It’s Sylvain here, your CTO (Chief Tricks Officer) here at Bossa.
It is pretty clear you have been concerned about Worlds Adrift’s performance, and wondering how come it’s not completely fixed already. I’ll try to give you some explanations as to why it is a hard problem to track and how you can help.
This is long one, so if you do not care about the reasons we have issues, but still want to help, then just jump to the last section.
Framerate, Performance, Optimization, Lag, Stutter – what does it all mean?
The game you see is an animated sequences of rendered frames, if anything on screen does not update fast enough (25 frames per second at least) your brain perceives what it sees as a sequence of frozen frames rather than smooth movement. We have what we can call missed frames issues.
The second effect on some game implementation is that your control becomes sluggish as something called time dilation happens. This is when what was supposed to take, for example, 33ms (30 FPS) to render now takes more. The effect on screen is that things (animation, creatures, character control, etc) start to move slower. You could experience that even with a smooth game running at 30FPS instead of a planned 60FPS. The time dilation issue can be solved usually by performing any operations in the game proportionally to the duration of the render frame (we cheat and use the previous frame duration). E.g : if the software runs at 30FPS rather than 60FPS, move twice as much as you would per frame. All of Worlds Adrift code does this and only when reaching very slow frame rates would time dilation be a problem on your computer.
The third effect can be actions taking longer to respond than acceptable. This one is definitely specific to MMOs and Worlds Adrift in particular. This is related to any non-physical action you take in the game (change inventory, learn knowledge, access a chest. etc..) if the servers running that logic are under too much load then these operations that cannot be ignored start queuing and until the queue is empty, you will experience delayed response to your actions. This is the only one that does not take the effect of a sluggish game or animation, but of an unresponsive system. Operations take longer than expected to take effect. So usually this starts becoming a problem when the delay hits 1 second or more. Let’s call it Delayed Online Logic because we need to give it a name.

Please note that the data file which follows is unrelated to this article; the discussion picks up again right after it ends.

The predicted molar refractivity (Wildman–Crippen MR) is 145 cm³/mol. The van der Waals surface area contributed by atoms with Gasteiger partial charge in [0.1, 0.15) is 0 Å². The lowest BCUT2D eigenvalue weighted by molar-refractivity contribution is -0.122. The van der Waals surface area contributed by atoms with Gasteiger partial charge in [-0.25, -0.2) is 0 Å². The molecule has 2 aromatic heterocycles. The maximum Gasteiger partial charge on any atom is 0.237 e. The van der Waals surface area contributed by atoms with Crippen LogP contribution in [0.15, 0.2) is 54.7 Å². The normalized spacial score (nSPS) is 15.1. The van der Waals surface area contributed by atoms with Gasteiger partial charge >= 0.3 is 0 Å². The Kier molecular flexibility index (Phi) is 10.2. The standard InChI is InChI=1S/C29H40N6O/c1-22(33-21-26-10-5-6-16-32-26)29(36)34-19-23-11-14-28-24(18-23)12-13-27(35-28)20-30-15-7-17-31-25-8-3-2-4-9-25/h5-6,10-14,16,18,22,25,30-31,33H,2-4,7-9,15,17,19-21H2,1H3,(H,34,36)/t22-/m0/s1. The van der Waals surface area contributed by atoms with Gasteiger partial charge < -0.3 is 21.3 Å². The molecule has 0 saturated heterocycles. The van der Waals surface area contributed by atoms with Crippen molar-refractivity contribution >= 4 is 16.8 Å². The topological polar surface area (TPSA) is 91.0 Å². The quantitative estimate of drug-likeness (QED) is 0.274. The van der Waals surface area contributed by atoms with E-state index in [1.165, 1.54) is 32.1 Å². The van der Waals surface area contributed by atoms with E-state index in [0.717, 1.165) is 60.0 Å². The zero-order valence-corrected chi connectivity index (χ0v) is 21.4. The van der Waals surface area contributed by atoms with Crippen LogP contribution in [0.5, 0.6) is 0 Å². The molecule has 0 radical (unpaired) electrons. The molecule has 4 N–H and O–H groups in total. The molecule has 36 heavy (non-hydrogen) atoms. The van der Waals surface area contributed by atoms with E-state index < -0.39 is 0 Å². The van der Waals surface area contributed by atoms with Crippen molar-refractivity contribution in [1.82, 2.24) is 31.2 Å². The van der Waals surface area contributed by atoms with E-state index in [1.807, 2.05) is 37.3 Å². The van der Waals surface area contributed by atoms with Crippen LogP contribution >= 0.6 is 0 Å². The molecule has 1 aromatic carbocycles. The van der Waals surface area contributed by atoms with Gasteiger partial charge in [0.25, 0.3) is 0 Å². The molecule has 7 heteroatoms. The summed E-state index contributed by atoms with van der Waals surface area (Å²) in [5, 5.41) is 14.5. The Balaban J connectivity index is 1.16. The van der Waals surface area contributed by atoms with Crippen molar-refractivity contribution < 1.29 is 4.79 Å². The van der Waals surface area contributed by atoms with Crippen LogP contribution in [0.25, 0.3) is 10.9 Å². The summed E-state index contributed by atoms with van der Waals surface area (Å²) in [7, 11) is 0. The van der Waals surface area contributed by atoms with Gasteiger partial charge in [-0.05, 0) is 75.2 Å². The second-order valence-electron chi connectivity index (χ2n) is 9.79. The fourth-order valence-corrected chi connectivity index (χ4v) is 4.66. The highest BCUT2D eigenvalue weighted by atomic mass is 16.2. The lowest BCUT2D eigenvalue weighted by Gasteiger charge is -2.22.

Different types of missed frames
So let’s look at the different types of missed frames we can identify.
- Bad FPS : the whole screens starts to be rendered at too low an FPS, when rotating the camera, you can perceive each frame separately or a slight stutter, controls can feel slightly more sluggish. Depending on your sensitivity and your hardware, this can start being a problem at any point under 60FPS, but it is usually considered that 30FPS or more is OK for an adventure game. Racing games and competitive shooters usually expect 60FPS. In VR this goes up to 80-90FPS. When we get bad FPS, each frame in a sequence we consider too slow, despite being stable-ish. There are two types of bad FPS:
- Orientation dependent FPS issues : the FPS becomes better when looking at the floor and worse when looking at some distant object. This is usually due to rendering issues (too much to render, GPU overloaded, etc).
- Constant FPS issues : the FPS is bad wherever you look. This is usually due to NON-rendering issues. (In reality, looking at the floor almost always helps. How much it helps is the defining factor; if when looking at the floor the FPS is still not great then you have a constant issue.)
- Frame Stutter : This is when one or a few frames out of a lot is significantly slower than the others. For example this can happen when an operation is running that stalls the whole computer; it could be due to Worlds Adrift or some other software (Windows has become a lot better at dedicating all of your computer to your game but it still happens). In Worlds Adrift this happens when reaching new islands and loading them or spawning at the beginning. Once this event is passed, the game then resumes its normal average framerate.
- Object Stutter : When an isolated object is not updating at the right framerate. This sometimes happens due to optimizations (object in the distance not updating at the full framerate) or because animation missed frames due to bad implementation. Your framerate is smooth, with no stutter (camera rotation is smooth) but something on screen is not animated smoothly. Worlds Adrift has few of these, but it has a lot of the next one.
- Online Physics stutter: This one is specific to Worlds Adrift and Multiplayer physics games (not that there are a lot of those). This is object stutter due to the online simulation not updating the object position on your screen often enough. This results is stuttering tree chunks, creatures jumping about and sometimes even other players’ animation being jumpy. This is usually due to bad network connection or very high Online time dilation (see under).